International Takeoff of New Products:
Role of Economics, Culture and Country
by Gerard J. Tellis,
Stefan Stremersch and Eden Yin
paper is forthcoming in Marketing
Sales takeoff is vitally important
for the management of new products.
Limited prior research on this
phenomenon covers only the US.
This study addresses
the following questions about takeoff in Europe:
(1) Does takeoff occur as distinctly in other countries, as it does in the
(2) Do different
categories and countries have consistently
economic and cultural factors explain the inter-country
(4) Should managers
use a sprinkler or waterfall strategy
for the introduction of new products
We gathered data on 137 new products across 10 categories and 16 European countries.
We adapted the threshold rule for identifying takeoff (Golder and Tellis
1997) to this multinational context. We specify a parametric hazard model
to answer the questions above.
The major results
are as follows:
(1) Sales of most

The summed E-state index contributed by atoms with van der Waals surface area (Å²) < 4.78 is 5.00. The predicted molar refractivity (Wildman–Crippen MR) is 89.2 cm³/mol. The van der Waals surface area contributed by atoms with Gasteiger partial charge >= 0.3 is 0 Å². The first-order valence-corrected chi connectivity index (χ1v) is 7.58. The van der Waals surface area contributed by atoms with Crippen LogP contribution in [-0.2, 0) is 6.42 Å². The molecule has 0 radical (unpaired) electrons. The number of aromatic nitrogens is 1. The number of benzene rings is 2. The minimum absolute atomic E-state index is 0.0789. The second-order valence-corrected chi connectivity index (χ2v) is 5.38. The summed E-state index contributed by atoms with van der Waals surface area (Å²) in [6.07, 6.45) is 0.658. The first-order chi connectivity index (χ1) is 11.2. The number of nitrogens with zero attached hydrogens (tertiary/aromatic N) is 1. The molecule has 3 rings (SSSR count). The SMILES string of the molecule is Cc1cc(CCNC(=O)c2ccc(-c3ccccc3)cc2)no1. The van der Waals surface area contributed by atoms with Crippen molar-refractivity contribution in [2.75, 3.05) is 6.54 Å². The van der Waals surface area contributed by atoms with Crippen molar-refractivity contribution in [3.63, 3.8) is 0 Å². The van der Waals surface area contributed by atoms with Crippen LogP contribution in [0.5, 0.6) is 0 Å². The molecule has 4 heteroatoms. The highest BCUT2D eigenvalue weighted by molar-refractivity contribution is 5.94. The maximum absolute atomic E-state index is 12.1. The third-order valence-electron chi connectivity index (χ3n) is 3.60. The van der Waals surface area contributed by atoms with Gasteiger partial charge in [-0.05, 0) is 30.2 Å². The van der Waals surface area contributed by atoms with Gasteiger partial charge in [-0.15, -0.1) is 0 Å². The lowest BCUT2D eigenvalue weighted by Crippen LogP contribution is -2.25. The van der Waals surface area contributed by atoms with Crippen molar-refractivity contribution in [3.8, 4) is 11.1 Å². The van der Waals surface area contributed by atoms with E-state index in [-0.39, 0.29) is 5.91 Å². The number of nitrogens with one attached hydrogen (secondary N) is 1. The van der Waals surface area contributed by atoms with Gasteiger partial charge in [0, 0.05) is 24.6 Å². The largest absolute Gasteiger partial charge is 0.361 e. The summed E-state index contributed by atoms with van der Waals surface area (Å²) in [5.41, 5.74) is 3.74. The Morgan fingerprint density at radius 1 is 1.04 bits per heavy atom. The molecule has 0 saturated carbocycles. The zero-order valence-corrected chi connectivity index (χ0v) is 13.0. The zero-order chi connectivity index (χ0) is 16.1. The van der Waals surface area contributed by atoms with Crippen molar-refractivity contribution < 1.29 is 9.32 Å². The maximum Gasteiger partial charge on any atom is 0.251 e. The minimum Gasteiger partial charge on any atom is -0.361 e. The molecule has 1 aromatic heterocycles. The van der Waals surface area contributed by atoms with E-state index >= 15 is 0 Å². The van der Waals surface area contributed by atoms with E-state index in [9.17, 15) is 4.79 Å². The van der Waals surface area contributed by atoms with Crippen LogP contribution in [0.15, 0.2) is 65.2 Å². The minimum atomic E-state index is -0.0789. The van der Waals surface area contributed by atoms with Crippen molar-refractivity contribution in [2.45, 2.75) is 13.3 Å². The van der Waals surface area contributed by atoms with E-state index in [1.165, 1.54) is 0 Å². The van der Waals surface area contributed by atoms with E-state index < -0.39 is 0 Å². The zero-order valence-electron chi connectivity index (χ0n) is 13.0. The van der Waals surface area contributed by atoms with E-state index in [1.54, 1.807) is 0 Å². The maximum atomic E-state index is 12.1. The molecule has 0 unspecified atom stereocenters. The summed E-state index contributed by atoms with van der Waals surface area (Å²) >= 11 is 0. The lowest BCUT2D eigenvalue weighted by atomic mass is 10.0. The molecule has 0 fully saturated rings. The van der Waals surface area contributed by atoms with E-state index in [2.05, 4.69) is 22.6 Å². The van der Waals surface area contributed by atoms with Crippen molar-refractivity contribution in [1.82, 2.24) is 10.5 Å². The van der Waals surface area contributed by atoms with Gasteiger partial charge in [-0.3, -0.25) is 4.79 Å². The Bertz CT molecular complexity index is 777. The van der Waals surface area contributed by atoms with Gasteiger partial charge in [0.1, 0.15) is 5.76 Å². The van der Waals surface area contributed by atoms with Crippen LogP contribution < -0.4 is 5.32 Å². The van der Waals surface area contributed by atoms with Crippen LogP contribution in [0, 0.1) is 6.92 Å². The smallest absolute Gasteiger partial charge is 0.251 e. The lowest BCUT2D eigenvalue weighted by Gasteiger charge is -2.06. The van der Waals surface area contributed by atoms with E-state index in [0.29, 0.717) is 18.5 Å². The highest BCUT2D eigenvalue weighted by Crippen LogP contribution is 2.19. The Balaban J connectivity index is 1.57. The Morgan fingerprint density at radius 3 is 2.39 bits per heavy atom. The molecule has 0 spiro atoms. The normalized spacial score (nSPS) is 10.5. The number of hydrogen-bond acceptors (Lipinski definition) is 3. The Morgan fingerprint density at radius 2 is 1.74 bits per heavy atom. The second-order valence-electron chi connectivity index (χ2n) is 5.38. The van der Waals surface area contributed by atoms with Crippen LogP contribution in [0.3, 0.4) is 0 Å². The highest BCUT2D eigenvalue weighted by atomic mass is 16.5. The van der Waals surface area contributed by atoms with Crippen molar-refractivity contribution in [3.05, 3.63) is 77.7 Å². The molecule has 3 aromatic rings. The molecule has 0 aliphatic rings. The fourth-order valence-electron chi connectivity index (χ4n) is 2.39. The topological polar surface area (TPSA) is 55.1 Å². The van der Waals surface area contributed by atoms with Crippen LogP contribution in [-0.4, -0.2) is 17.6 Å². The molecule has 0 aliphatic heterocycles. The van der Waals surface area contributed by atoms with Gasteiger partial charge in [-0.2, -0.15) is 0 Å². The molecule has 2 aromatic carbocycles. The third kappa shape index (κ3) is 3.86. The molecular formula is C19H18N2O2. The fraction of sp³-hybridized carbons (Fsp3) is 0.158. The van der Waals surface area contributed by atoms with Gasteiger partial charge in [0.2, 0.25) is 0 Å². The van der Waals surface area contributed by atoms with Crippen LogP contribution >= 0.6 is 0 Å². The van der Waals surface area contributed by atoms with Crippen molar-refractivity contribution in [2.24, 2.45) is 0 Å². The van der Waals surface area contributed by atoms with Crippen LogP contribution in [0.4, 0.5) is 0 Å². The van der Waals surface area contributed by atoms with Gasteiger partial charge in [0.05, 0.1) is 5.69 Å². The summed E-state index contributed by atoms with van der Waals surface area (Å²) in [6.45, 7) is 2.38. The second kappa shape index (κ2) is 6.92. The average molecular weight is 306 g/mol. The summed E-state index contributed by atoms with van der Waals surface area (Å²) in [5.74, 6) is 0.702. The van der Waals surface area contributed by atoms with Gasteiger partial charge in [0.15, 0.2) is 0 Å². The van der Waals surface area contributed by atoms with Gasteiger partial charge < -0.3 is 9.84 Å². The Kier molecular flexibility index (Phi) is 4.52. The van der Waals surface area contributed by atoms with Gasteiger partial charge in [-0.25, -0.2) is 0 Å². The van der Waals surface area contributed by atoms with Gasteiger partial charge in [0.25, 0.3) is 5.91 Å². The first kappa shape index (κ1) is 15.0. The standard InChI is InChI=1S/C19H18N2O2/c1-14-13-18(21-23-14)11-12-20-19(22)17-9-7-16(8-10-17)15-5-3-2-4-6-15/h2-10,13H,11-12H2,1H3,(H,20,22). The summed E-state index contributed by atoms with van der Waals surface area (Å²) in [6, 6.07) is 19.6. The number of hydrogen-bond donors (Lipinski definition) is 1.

new products display a distinct takeoff
in various European countries, at an
average of 6 years after introduction.
(2) The time-to-takeoff varies substantially across countries and categories.
It is four times shorter for entertainment products than for kitchen & laundry
appliances. It is almost half as long in Scandinavian countries as in Mediterranean
(3) While culture partially explains inter-country differences in time-to-takeoff,
economic factors are neither strong nor robust explanatory factors.
(4) These results suggest distinct advantages to a waterfall strategy for introducing
products in international markets.
Keywords: international new product growth, new product takeoff, new product
growth, international diffusion, diffusion of innovations.
Click HERE for
Full Paper in PDF format
J. Tellis, Marshall School of Business,
the University of Southern California.
PO Box 90089-1421,
Los Angeles, California, USA. email@example.com
Stefan Stremersch, Erasmus University
Rotterdam (room H15-15). PO Box 1738,
Burg. Oudlaan 50, 3000 DR Rotterdam, The
Eden Yin, Judge Institute, Cambridge
University, Trumpington Street, Cambridge